Bornholmer Straße

Hinterland wall on Bornholmer Straße
Hinterland wall on Bornholmer Straße
Image: Landesdenkmalamt Berlin, Wolfgang Bittner

Hinterland wall on Bornholmer Straße – Witness to the events of 9 November 1989

“We live on Bornholmer Straße, in the east…
Me, I’d already hit the hay, but my old lady went out with the dog.
Bit later she came back and said, Hey, they’re all going over to the west!
So I threw on my clothes and got myself over there, too.”
Der Spiegel 46/1989, S. 28

Enlarge photo: Hinterland wall on Bornholmer Straße
Hinterland wall on Bornholmer Straße
Image: Senatsverwaltung für Stadtentwicklung

On the evening of 9 November 1989, the unbelievable happened when Politburo member Günter Schabowski announced in a now legendary press conference that East German citizens could cross over to the west at all of the checkpoints along the border. Thousands of East Berliners had soon gathered at the city’s border crossings. The barriers at Bornholmer Straße opened at around 10:30 p.m., allowing the crowds onto the Bösebrücke bridge as they poured into West Berlin. The Bornholmer Straße checkpoint was the first to raise its barriers and was followed during the night by the rest of the border crossings in Berlin. Plaques on the bridge and on Bornholmer Straße recall the memorable events of that evening.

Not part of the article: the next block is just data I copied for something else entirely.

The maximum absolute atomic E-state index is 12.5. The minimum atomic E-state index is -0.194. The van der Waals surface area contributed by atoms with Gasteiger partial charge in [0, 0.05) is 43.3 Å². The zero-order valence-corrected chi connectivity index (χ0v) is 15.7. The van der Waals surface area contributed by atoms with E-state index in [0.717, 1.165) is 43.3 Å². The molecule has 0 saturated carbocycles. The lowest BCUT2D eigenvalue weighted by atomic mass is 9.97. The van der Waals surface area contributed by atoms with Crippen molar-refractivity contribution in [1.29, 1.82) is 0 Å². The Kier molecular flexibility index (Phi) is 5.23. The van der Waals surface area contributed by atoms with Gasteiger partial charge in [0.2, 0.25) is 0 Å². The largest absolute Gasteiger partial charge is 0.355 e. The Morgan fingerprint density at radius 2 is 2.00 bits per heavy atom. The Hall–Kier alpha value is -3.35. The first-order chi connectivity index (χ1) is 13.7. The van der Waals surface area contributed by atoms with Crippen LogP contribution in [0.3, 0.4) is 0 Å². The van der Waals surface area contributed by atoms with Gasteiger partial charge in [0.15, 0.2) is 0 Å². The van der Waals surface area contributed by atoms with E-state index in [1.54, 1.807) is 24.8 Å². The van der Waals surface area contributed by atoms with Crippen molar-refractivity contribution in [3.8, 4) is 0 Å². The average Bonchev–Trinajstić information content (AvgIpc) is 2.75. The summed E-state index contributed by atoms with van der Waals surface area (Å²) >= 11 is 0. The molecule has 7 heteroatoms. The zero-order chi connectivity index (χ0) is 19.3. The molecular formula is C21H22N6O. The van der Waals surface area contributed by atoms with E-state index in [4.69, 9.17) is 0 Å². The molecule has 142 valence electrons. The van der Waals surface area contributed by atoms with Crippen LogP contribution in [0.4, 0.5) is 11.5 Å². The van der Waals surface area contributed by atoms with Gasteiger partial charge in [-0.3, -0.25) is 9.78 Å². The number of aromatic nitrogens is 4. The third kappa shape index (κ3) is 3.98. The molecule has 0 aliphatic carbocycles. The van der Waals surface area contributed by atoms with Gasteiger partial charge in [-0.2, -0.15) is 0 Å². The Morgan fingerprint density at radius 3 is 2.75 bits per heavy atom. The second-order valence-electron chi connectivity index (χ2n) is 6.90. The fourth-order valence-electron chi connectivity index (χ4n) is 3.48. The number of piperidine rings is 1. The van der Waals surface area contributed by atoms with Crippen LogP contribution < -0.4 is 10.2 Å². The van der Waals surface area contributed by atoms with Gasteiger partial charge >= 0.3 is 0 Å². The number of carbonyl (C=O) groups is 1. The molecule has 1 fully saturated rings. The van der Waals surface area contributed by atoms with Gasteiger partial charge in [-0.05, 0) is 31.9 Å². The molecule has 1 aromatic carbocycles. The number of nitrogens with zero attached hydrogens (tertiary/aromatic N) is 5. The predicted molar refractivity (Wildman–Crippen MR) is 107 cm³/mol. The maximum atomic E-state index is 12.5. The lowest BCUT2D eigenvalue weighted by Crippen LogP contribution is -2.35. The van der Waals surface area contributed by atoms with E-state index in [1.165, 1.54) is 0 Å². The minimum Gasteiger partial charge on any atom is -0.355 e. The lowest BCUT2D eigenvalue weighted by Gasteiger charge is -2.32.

From 1961 to 1989, a total of 12 border crossings led to West Berlin. Heiligensee, Staaken, Dreilinden, and Waltersdorfer Chaussee lay on the border between West Berlin and the GDR; West Germans and international visitors were checked through here. Eight border crossings regulated traffic between East and West Berlin; the checkpoints at Chausseestraße, Invalidenstraße, Sonnenallee, and Oberbaumbrücke were used by West Berliners. Checkpoint Charlie was reserved for members of the Allied troops, diplomats, and foreign visitors, while the Friedrichstraße station was for West Germans and foreign nationals traveling by U-Bahn or S-Bahn.

The Bornholmer Straße border crossing between the boroughs of Pankow (east) and Wedding (west) was used to check West Germans, as was the border crossing at Heinrich-Heine-Straße. Like all checkpoints, it was distinguished by special security features. The border crossing was enclosed by the Hinterland wall (inner wall), a section of which – on the north side of Bornholmer Straße on the embankment at the eastern end of the bridge and extending almost to Björnsonstraße – has been preserved. It screened the checkpoint from the community gardens to the north. Built of concrete slabs and reinforced concrete pillars, it was classified as a historical monument in 2001.